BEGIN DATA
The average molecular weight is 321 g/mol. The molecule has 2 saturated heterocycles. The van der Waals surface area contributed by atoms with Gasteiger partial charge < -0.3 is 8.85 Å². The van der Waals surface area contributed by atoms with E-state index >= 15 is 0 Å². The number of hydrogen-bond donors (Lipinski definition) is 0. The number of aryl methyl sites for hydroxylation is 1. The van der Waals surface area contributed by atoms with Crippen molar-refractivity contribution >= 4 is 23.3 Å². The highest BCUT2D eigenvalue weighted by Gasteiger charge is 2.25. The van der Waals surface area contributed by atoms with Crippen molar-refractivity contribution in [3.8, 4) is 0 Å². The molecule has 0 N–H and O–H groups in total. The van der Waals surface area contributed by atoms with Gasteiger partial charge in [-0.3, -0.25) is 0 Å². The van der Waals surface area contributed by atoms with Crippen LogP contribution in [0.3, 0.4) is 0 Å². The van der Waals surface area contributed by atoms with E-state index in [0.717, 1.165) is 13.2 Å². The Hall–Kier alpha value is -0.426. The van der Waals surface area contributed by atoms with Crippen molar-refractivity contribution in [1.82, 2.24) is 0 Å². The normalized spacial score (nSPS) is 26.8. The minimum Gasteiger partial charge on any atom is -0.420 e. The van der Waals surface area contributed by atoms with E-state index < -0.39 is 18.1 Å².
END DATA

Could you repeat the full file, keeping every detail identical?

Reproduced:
The average molecular weight is 321 g/mol. The molecule has 2 saturated heterocycles. The van der Waals surface area contributed by atoms with Gasteiger partial charge < -0.3 is 8.85 Å². The van der Waals surface area contributed by atoms with E-state index >= 15 is 0 Å². The number of hydrogen-bond donors (Lipinski definition) is 0. The number of aryl methyl sites for hydroxylation is 1. The van der Waals surface area contributed by atoms with Crippen molar-refractivity contribution >= 4 is 23.3 Å². The highest BCUT2D eigenvalue weighted by Gasteiger charge is 2.25. The van der Waals surface area contributed by atoms with Crippen molar-refractivity contribution in [3.8, 4) is 0 Å². The molecule has 0 N–H and O–H groups in total. The van der Waals surface area contributed by atoms with Gasteiger partial charge in [-0.3, -0.25) is 0 Å². The van der Waals surface area contributed by atoms with Crippen LogP contribution in [0.3, 0.4) is 0 Å². The van der Waals surface area contributed by atoms with E-state index in [0.717, 1.165) is 13.2 Å². The Hall–Kier alpha value is -0.426. The van der Waals surface area contributed by atoms with Crippen molar-refractivity contribution in [1.82, 2.24) is 0 Å². The normalized spacial score (nSPS) is 26.8. The minimum Gasteiger partial charge on any atom is -0.420 e. The van der Waals surface area contributed by atoms with E-state index < -0.39 is 18.1 Å².